Jazz ensemble performs classic jazz pieces at PAC


Photo by: Contributed Photo

The FMU Chamber Jazz Ensemble, comprised of seniors and Dr. Paolo Gualdi, perform jazz pieces for students and the public during the Nov. 28 concert.

Five students, Blake Avery, Caleb Oswalt, Kevin Washington, Lawton Sanders and Matthew Sanders, along with director Dr. Paolo Andre Gualdi, performed timeless jazz pieces for Florence locals and fellow students as the FMU Chamber Jazz Ensemble on Tuesday, Nov. 28.

Blake Avery and Caleb Oswalt, both seniors studying music industry at FMU, played string instruments for the ensemble. While it is required for music industry majors to be a part of an ensemble, the two seniors chose jazz.

“Jazz is new to me. I started playing classic rock and blues, typical things you learn when you start playing the guitar,” Oswalt said. “This is me trying to expand my knowledge of playing jazz and also appreciating it. This is my first semester playing jazz ensemble and I’ve enjoyed it.”

Oswalt has been playing the guitar for roughly 12 years and began learning more classical styles once he started taking classes at FMU. He is also plays the bass, piano, mandolin, banjo and ukulele. Oswalt also sings.

“I chose jazz over the other ensembles because it’s more of an intimate setting and you get to know who you’re working with on a personal level,” Avery said.

Avery has been playing electric bass for nine years and began learning upright bass in 2016. The middle school he attended allowed students who met the grade requirement to participate in a jazz ensemble rather than concert band. He performed with the ensemble although they played music that wasn’t strictly jazz.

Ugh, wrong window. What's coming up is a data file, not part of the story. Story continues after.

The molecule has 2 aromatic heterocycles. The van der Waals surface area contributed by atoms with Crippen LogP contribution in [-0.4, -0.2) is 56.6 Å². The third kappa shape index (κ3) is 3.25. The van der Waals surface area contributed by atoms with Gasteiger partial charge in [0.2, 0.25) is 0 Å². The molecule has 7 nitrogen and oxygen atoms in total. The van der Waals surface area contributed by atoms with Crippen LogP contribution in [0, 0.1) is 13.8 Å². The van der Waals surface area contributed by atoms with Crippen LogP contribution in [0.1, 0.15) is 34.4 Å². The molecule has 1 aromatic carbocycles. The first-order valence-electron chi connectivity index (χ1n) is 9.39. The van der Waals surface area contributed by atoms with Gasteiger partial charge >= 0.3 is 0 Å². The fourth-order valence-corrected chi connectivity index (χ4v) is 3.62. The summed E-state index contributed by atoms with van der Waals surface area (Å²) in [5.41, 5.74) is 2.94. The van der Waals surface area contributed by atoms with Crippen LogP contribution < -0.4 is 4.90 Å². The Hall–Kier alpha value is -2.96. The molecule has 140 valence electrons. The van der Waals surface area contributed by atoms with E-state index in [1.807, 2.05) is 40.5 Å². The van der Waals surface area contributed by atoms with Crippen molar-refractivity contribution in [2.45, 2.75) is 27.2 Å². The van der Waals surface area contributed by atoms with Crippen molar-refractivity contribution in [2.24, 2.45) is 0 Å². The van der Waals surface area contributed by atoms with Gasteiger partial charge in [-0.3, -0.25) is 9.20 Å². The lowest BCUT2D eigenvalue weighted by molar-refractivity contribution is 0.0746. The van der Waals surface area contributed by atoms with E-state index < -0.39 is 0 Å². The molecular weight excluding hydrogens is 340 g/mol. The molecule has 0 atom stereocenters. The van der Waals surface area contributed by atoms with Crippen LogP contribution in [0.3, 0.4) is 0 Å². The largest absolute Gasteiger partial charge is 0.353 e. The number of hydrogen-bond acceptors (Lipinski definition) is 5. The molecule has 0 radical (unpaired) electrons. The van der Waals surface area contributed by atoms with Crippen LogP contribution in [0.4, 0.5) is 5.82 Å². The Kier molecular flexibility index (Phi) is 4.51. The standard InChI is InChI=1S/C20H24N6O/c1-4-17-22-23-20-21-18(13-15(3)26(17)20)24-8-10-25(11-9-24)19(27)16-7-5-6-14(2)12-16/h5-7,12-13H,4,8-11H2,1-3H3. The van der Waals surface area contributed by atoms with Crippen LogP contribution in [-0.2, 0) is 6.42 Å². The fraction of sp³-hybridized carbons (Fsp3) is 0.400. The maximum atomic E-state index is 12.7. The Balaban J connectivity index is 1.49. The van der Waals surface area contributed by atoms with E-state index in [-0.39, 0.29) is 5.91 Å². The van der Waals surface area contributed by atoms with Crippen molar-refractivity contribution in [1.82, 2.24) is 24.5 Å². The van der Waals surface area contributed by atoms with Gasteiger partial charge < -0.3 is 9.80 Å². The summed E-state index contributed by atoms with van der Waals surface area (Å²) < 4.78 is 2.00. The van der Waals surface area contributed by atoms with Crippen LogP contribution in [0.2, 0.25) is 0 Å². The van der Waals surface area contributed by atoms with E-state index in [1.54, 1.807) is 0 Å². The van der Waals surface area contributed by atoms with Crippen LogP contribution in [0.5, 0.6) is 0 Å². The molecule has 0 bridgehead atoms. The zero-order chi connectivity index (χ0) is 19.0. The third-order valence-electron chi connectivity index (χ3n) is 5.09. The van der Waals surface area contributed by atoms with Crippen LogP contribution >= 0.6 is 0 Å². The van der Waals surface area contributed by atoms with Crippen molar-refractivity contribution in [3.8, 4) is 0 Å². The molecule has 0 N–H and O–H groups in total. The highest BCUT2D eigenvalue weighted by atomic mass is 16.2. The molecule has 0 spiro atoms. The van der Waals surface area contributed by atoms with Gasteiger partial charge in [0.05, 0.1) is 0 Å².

Avery played the trombone the first two years he participated in the ensemble before the decision was made to switch instruments.

“This semester, we decided that the upright bass would sound better in the jazz ensemble,” Avery said. “It’s an entirely different instrument which took a lot of time and work to play like I did in Tuesday’s performance. It was tough and weighs a lot more than it looks.”

When asked who inspires them to play the most, it was difficult to decide on one specific person or genre that made them want to play music.

“You’re always getting new influences, it’s always changing. There’s not really a ‘biggest influence’ overall, it varies from instrument and genre,” Avery said.

When asked who their biggest influences were, the seniors had trouble deciding on one, but could focus on specific ones.

“Joe Satriani is an instrumental guitarist, and I know it’s not a genre a lot of people listen to, but I find a lot of his techniques translate a lot into jazz playing,” Oswalt said.

Guitarist Andy Timmons made his way through the Florence area and both students were able to have the chance to perform with him.

“He played the drums for about 30 minutes before asking if anyone wanted to play the guitar with him,” Oswalt said. “I was like ‘yeah!’ and we played some Eagles.”

Both seniors have taken away so much from their experiences with the ensemble and working with Dr. Gualdi. They hope to grow as musicians and keep the appreciation for jazz music alive.

“Dr. Gualdi is an amazing professor,” Avery said. “He keeps us organized and focused, constantly makes sure we are doing what we need to do and answers any questions we have. He makes us play stuff we might have never considered and he is also willing to play pieces we suggest to him. In a way, it feels like more than a school ensemble, it feels like I’m doing something for fun rather than for a credit.”